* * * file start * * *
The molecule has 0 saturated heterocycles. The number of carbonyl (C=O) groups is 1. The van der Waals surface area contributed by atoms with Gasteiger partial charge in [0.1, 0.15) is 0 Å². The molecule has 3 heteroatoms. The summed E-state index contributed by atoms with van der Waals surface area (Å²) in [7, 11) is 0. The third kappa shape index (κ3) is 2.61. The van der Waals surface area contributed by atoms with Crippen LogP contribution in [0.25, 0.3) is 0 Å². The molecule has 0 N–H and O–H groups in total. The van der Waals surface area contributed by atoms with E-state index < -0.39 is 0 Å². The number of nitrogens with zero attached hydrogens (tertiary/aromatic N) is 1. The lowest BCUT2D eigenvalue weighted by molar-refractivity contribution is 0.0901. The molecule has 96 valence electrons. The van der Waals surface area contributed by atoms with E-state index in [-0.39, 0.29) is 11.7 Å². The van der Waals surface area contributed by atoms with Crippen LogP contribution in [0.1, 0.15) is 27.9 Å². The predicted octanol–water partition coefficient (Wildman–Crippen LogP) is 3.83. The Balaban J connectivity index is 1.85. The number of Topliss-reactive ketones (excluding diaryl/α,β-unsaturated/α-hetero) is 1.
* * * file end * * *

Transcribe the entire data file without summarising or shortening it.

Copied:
The molecule has 0 saturated heterocycles. The number of carbonyl (C=O) groups is 1. The van der Waals surface area contributed by atoms with Gasteiger partial charge in [0.1, 0.15) is 0 Å². The molecule has 3 heteroatoms. The summed E-state index contributed by atoms with van der Waals surface area (Å²) in [7, 11) is 0. The third kappa shape index (κ3) is 2.61. The van der Waals surface area contributed by atoms with Crippen LogP contribution in [0.25, 0.3) is 0 Å². The molecule has 0 N–H and O–H groups in total. The van der Waals surface area contributed by atoms with E-state index < -0.39 is 0 Å². The number of nitrogens with zero attached hydrogens (tertiary/aromatic N) is 1. The lowest BCUT2D eigenvalue weighted by molar-refractivity contribution is 0.0901. The molecule has 96 valence electrons. The van der Waals surface area contributed by atoms with E-state index in [-0.39, 0.29) is 11.7 Å². The van der Waals surface area contributed by atoms with Crippen LogP contribution in [0.1, 0.15) is 27.9 Å². The predicted octanol–water partition coefficient (Wildman–Crippen LogP) is 3.83. The Balaban J connectivity index is 1.85. The number of Topliss-reactive ketones (excluding diaryl/α,β-unsaturated/α-hetero) is 1.